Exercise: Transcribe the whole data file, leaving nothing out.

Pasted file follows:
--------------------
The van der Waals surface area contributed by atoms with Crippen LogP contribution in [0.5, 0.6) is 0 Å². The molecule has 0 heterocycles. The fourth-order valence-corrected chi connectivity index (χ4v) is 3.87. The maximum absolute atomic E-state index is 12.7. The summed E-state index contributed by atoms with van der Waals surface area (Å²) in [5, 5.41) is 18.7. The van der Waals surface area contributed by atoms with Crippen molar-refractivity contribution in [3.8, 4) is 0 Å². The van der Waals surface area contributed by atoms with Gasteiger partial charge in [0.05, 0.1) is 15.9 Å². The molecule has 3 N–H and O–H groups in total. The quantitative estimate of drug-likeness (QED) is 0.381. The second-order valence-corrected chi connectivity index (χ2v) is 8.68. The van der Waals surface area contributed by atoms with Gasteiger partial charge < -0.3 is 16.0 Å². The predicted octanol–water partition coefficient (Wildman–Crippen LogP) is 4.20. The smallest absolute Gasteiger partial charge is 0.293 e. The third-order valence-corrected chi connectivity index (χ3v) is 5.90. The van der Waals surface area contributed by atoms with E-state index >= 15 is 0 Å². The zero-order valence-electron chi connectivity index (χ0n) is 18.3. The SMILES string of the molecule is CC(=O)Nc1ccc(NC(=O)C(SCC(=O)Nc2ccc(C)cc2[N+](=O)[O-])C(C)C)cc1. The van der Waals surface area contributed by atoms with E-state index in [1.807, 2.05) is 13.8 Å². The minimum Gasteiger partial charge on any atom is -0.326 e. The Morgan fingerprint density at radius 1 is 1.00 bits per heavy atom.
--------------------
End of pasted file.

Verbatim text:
The van der Waals surface area contributed by atoms with Crippen LogP contribution in [0.5, 0.6) is 0 Å². The molecule has 0 heterocycles. The fourth-order valence-corrected chi connectivity index (χ4v) is 3.87. The maximum absolute atomic E-state index is 12.7. The summed E-state index contributed by atoms with van der Waals surface area (Å²) in [5, 5.41) is 18.7. The van der Waals surface area contributed by atoms with Crippen molar-refractivity contribution in [3.8, 4) is 0 Å². The van der Waals surface area contributed by atoms with Gasteiger partial charge in [0.05, 0.1) is 15.9 Å². The molecule has 3 N–H and O–H groups in total. The quantitative estimate of drug-likeness (QED) is 0.381. The second-order valence-corrected chi connectivity index (χ2v) is 8.68. The van der Waals surface area contributed by atoms with Gasteiger partial charge < -0.3 is 16.0 Å². The predicted octanol–water partition coefficient (Wildman–Crippen LogP) is 4.20. The smallest absolute Gasteiger partial charge is 0.293 e. The third-order valence-corrected chi connectivity index (χ3v) is 5.90. The van der Waals surface area contributed by atoms with E-state index >= 15 is 0 Å². The zero-order valence-electron chi connectivity index (χ0n) is 18.3. The SMILES string of the molecule is CC(=O)Nc1ccc(NC(=O)C(SCC(=O)Nc2ccc(C)cc2[N+](=O)[O-])C(C)C)cc1. The van der Waals surface area contributed by atoms with E-state index in [1.807, 2.05) is 13.8 Å². The minimum Gasteiger partial charge on any atom is -0.326 e. The Morgan fingerprint density at radius 1 is 1.00 bits per heavy atom.